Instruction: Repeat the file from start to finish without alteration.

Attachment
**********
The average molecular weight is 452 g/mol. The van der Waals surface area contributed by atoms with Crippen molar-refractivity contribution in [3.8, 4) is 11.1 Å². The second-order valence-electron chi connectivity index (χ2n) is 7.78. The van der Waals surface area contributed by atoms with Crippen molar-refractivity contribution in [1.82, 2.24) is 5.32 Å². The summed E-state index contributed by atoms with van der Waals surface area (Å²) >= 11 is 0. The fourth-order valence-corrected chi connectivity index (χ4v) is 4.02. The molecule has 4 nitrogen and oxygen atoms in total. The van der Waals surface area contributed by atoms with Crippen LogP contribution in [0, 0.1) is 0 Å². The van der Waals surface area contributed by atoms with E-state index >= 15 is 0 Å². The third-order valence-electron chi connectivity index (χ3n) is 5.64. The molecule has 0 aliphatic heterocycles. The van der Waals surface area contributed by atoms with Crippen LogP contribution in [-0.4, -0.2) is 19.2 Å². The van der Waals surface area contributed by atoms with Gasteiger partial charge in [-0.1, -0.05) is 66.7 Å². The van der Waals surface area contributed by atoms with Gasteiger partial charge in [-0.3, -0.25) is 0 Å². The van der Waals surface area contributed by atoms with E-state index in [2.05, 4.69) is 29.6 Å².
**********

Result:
The average molecular weight is 452 g/mol. The van der Waals surface area contributed by atoms with Crippen molar-refractivity contribution in [3.8, 4) is 11.1 Å². The second-order valence-electron chi connectivity index (χ2n) is 7.78. The van der Waals surface area contributed by atoms with Crippen molar-refractivity contribution in [1.82, 2.24) is 5.32 Å². The summed E-state index contributed by atoms with van der Waals surface area (Å²) >= 11 is 0. The fourth-order valence-corrected chi connectivity index (χ4v) is 4.02. The molecule has 4 nitrogen and oxygen atoms in total. The van der Waals surface area contributed by atoms with Crippen LogP contribution in [0, 0.1) is 0 Å². The van der Waals surface area contributed by atoms with E-state index >= 15 is 0 Å². The third-order valence-electron chi connectivity index (χ3n) is 5.64. The molecule has 0 aliphatic heterocycles. The van der Waals surface area contributed by atoms with Crippen LogP contribution in [-0.4, -0.2) is 19.2 Å². The van der Waals surface area contributed by atoms with Gasteiger partial charge in [-0.1, -0.05) is 66.7 Å². The van der Waals surface area contributed by atoms with Gasteiger partial charge in [-0.3, -0.25) is 0 Å². The van der Waals surface area contributed by atoms with E-state index in [2.05, 4.69) is 29.6 Å².